A new tornado siren on Wilson Park Drive in West Carrollton. Ohio is conducting a statewide tornado drill on Wednesday as part of Severe Weather Awareness Week. TY GREENLEES / STAFF
Photo: Ty Greenlees
Photo: Ty Greenlees

Statewide tornado drill held today. Do you have an emergency plan?

Emergency sirens and alerts sounded at 9:50 a.m. today as a reminder to prepare for one nature’s mightiest storms.

Peak tornado season in Ohio is generally from April to July, but tornadoes have spun up in every month. In January, a twister downed trees, power lines and a building at a cemetery in Trumbull County. Another closer to home in February dragged the ground in Clark County for just a few minutes in February but churned up 13 damage reports.

While neither Ohio tornado this year caused loss of life, the deadly fury of two left 23 people dead in Lee County, Ala., earlier this month, illustrating the need to know where to quickly find shelter during a storm.

MORE: Photos show devastation of 1974 Xenia tornado

“Perhaps you don’t have a basement, but you have a bathroom in the center of your home or business. Think to yourself, would it be big enough to accommodate everyone? Is the bathtub large enough? If the answer is no, where would you go? These are the questions you would want to answer now, not when a tornado is barreling down on top of you,” said Storm Center 7 Chief Meteorologist McCall Vrydaghs.

This year’s Ohio drill comes during the state’s Severe Weather Awareness Week, just two weeks away from the 45th anniversary of the April 3, 1974, tornado that killed more than 33 people and injured more than 1,300. That outbreak churned 148 tornadoes in 13 states in the eastern United States.

For today’s statewide drill, all schools, citizens and businesses were encouraged to participate by reviewing and running through their action plan of what to do and where to go during severe weather.

RELATED: Vrydaghs: Severe weather season is here

“There are small, easy steps one can take right now to protect themselves and their loved ones,” wrote Jay Carey, of the Ohio Emergency Management Agency’s Committee for Severe Weather Awareness.

Taking shelter

The Ohio Committee for Severe Weather Awareness advises Ohioans to know the difference between a tornado watch and warning and in the event of a warning to DUCK.

A tornado watch means a tornado is possible. Stay tuned to your local radio station or television for weather updates. Know where you’ll shelter, if necessary. A tornado Warning means a tornado is happening or imminent and you should take shelter, or DUCK, immediately:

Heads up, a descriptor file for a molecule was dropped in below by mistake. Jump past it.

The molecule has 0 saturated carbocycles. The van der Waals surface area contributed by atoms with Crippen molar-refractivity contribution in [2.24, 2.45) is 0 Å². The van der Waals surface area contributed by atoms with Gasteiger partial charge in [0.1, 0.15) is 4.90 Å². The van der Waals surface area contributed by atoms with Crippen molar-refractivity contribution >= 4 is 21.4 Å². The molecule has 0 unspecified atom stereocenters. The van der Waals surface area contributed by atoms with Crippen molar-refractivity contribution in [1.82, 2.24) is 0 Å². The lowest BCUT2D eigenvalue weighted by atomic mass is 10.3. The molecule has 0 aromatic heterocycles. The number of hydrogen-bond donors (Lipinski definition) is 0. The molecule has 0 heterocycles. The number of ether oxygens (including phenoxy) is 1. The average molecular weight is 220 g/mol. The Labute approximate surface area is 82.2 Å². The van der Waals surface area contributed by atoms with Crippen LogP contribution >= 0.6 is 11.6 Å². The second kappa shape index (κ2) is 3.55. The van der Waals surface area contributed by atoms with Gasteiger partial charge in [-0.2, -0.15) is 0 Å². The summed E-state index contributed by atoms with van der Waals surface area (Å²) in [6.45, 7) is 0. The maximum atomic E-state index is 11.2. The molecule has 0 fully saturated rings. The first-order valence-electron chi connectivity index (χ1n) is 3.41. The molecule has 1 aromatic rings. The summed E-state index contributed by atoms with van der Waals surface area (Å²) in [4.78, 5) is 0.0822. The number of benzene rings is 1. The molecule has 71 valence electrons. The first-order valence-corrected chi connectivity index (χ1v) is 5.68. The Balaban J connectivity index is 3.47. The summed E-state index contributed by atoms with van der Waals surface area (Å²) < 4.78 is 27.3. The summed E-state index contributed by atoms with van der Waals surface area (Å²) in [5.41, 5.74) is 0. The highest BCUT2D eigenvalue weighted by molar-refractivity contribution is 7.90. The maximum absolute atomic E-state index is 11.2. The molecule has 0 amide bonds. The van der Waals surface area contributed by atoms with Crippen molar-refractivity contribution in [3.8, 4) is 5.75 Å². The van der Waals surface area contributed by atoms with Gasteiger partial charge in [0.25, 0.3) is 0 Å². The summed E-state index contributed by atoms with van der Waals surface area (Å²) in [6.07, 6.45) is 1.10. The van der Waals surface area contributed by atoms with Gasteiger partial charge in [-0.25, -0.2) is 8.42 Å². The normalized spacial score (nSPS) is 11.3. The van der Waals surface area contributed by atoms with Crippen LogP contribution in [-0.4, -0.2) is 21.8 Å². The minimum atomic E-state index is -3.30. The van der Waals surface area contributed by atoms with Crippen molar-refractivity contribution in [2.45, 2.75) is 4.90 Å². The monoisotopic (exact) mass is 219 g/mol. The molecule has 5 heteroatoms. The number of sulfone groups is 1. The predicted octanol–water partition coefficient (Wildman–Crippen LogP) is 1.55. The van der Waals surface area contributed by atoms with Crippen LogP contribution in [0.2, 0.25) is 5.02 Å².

• Go DOWN to the lowest level
  • Get UNDER something
  • COVER your head
  • KEEP in shelter until the storm has passed

West Carrollton received federal grant funding to purchase four new sirens in 2017. Thirteen other Montgomery County municipalities and townships as well as the University of Dayton took advantage of Homeland Security funds that defrayed half of the $20,250 cost of each siren.

“It’s like any type of protection, there are layers, and you can consider the siren as a layer of warning to the community,” said West Carrollton Fire Chief Chris Barnett.

Barnett said sirens are less effective for those inside or farther away from the towers, so he urges use of a NOAA weather radio or phone app for weather alerts.

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The siren may be the first and best alert for those taking part in outdoor activities, he said.

“You may not have your cell phone handy or a NOAA weather radio, if these go off that’s a cue to get to an area where you can find out what is going on,” Barnett said.

The early March outbreak in Alabama accounted for all but one of the 24 tornado deaths so far this year, already more than double last year’s 10 fatalities. But despite the number of deaths, preliminary National Weather Service statistics show that between January and March, the number of tornadoes has been much lower than expected to reach the U.S. annual average of 1,253 tornadoes between 1991 - 2010.

Carey said steps beforehand like preparing emergency kits for homes and cars, having a family communication plan and staying informed and knowing the difference between watches and warnings can be the difference between life and death.

“Take these words, this knowledge, and actually do something with it,” he said.

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